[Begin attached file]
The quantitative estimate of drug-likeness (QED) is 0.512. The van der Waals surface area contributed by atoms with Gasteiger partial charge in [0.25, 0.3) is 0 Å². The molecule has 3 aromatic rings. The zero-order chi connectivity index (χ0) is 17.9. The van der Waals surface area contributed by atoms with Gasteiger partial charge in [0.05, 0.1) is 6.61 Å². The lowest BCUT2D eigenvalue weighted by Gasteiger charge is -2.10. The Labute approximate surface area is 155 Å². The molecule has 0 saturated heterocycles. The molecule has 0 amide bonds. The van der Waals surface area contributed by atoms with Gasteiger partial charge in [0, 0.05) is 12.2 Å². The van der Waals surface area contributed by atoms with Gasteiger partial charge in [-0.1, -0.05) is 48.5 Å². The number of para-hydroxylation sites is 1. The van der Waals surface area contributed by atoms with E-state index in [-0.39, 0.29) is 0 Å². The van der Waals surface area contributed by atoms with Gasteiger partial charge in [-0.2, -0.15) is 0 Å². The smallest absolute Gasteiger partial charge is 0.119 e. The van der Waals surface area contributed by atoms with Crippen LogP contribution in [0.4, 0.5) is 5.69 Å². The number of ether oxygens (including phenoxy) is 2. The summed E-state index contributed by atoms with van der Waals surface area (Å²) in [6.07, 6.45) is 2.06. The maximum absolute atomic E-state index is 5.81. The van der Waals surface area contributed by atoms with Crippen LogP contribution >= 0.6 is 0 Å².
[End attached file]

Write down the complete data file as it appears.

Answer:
The quantitative estimate of drug-likeness (QED) is 0.512. The van der Waals surface area contributed by atoms with Gasteiger partial charge in [0.25, 0.3) is 0 Å². The molecule has 3 aromatic rings. The zero-order chi connectivity index (χ0) is 17.9. The van der Waals surface area contributed by atoms with Gasteiger partial charge in [0.05, 0.1) is 6.61 Å². The lowest BCUT2D eigenvalue weighted by Gasteiger charge is -2.10. The Labute approximate surface area is 155 Å². The molecule has 0 saturated heterocycles. The molecule has 0 amide bonds. The van der Waals surface area contributed by atoms with Gasteiger partial charge in [0, 0.05) is 12.2 Å². The van der Waals surface area contributed by atoms with Gasteiger partial charge in [-0.1, -0.05) is 48.5 Å². The number of para-hydroxylation sites is 1. The van der Waals surface area contributed by atoms with E-state index in [-0.39, 0.29) is 0 Å². The van der Waals surface area contributed by atoms with Gasteiger partial charge in [-0.2, -0.15) is 0 Å². The smallest absolute Gasteiger partial charge is 0.119 e. The van der Waals surface area contributed by atoms with Crippen LogP contribution in [0.4, 0.5) is 5.69 Å². The number of ether oxygens (including phenoxy) is 2. The summed E-state index contributed by atoms with van der Waals surface area (Å²) in [6.07, 6.45) is 2.06. The maximum absolute atomic E-state index is 5.81. The van der Waals surface area contributed by atoms with Crippen LogP contribution >= 0.6 is 0 Å².